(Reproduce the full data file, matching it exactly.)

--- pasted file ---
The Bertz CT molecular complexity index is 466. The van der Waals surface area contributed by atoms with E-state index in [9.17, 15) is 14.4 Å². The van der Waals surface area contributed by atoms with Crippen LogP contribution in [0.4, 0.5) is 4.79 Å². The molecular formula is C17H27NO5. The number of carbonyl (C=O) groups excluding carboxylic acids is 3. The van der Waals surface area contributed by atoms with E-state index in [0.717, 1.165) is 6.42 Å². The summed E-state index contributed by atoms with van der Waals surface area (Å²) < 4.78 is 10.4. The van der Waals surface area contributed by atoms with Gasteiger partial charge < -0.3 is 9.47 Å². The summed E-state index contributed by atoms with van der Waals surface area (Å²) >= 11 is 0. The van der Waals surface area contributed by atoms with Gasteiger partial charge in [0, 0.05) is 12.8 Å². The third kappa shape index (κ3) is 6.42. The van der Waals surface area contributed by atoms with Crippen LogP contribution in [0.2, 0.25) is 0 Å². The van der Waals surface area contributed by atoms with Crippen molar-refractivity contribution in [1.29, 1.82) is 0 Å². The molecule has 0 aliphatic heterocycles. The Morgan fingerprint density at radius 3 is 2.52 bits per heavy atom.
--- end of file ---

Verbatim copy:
The Bertz CT molecular complexity index is 466. The van der Waals surface area contributed by atoms with E-state index in [9.17, 15) is 14.4 Å². The van der Waals surface area contributed by atoms with Crippen LogP contribution in [0.4, 0.5) is 4.79 Å². The molecular formula is C17H27NO5. The number of carbonyl (C=O) groups excluding carboxylic acids is 3. The van der Waals surface area contributed by atoms with E-state index in [0.717, 1.165) is 6.42 Å². The summed E-state index contributed by atoms with van der Waals surface area (Å²) < 4.78 is 10.4. The van der Waals surface area contributed by atoms with Gasteiger partial charge < -0.3 is 9.47 Å². The summed E-state index contributed by atoms with van der Waals surface area (Å²) >= 11 is 0. The van der Waals surface area contributed by atoms with Gasteiger partial charge in [0, 0.05) is 12.8 Å². The third kappa shape index (κ3) is 6.42. The van der Waals surface area contributed by atoms with Crippen LogP contribution in [0.2, 0.25) is 0 Å². The van der Waals surface area contributed by atoms with Crippen molar-refractivity contribution in [1.29, 1.82) is 0 Å². The molecule has 0 aliphatic heterocycles. The Morgan fingerprint density at radius 3 is 2.52 bits per heavy atom.